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First Year Physics

  1. Oct 9, 2012 #1
    I've always had problems with learning physics. It's not that I don't like it or can't do the calculations, but rather the memorization of thousands of equations that can easily derived. Of course, memorizing the important ones are necessary, so we don't have to constantly rederive them. So, my question is: What is a rigorous first year college (AP Physics C) leveled physics text WITH the use of calculus?
    With mechanics, electricity, magnetism, modern physics.

  2. jcsd
  3. Oct 9, 2012 #2
    I didn't know colleges required students to memorize formulas at that level. I don't recall having to memorize formulas at all until my junior year in physics degree. Maybe I was at a crappy college. Or are you talking about the AP physics C test?

    As for books, I can definitely say Kleppner's Mechanics is wonderful. Purcell is good for E&M if you have had some E&M before. I don't know of a dedicated modern physics text at that level with calculus.
  4. Oct 10, 2012 #3
    I'm just talking about my school's physics program. It's all memorization. We're given a bunch of fornulas and told to memorize them. I'd just like to have an actual book(s) that give the reader how the result is derived. Regardless, I will be taking the AP Physics C exam, so I would like to be prepared too.

    Thanks for those suggestions. If Kleppner is as good as you say, I'll definitely getting them!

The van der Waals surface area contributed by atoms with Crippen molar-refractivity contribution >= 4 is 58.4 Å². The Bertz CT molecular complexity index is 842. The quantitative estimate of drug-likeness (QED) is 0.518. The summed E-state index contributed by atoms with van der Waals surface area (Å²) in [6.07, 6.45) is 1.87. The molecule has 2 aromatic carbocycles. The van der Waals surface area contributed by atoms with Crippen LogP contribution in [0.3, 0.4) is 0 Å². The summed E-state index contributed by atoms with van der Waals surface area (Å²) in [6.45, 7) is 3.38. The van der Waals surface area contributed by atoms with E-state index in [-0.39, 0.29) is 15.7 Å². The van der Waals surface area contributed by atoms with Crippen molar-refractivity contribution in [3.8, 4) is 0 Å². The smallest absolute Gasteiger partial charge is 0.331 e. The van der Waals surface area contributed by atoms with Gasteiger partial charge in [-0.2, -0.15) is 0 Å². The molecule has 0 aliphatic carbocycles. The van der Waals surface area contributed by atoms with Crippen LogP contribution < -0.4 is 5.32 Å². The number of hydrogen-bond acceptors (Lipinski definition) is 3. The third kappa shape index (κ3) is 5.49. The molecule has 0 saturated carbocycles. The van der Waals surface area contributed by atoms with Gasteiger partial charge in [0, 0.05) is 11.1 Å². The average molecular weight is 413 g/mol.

Those are the ones (with calculus) right?
    Last edited: Oct 10, 2012
  5. Oct 10, 2012 #4
    Also, is Grffiths any good for electricity and magnetism?
  6. Oct 10, 2012 #5
    Griffiths is for upper-level E&M. If you want rigorous first-year-level stuff, get Purcell.
  7. Oct 10, 2012 #6
    Ok. All of this will also prepare me for the AP exam?
  8. Oct 11, 2012 #7
    Isn't AP physics C purely mechanics? Either way, the standard calculus based physics textbook is Halliday and Resnick Fundamentals of Physics. Get yourself a previous edition like the 6th and that'll cover everything you need for the AP test and includes EM
  9. Oct 11, 2012 #8
    Last edited: Oct 11, 2012
  10. Oct 11, 2012 #9
    Sure looks like it. It's probably the best calculus physics book out there, but I mean physics is physics so any book will do as long as there aren't any glaring deficiencies.
  11. Oct 11, 2012 #10
    Alright, thanks.
  12. Oct 11, 2012 #11
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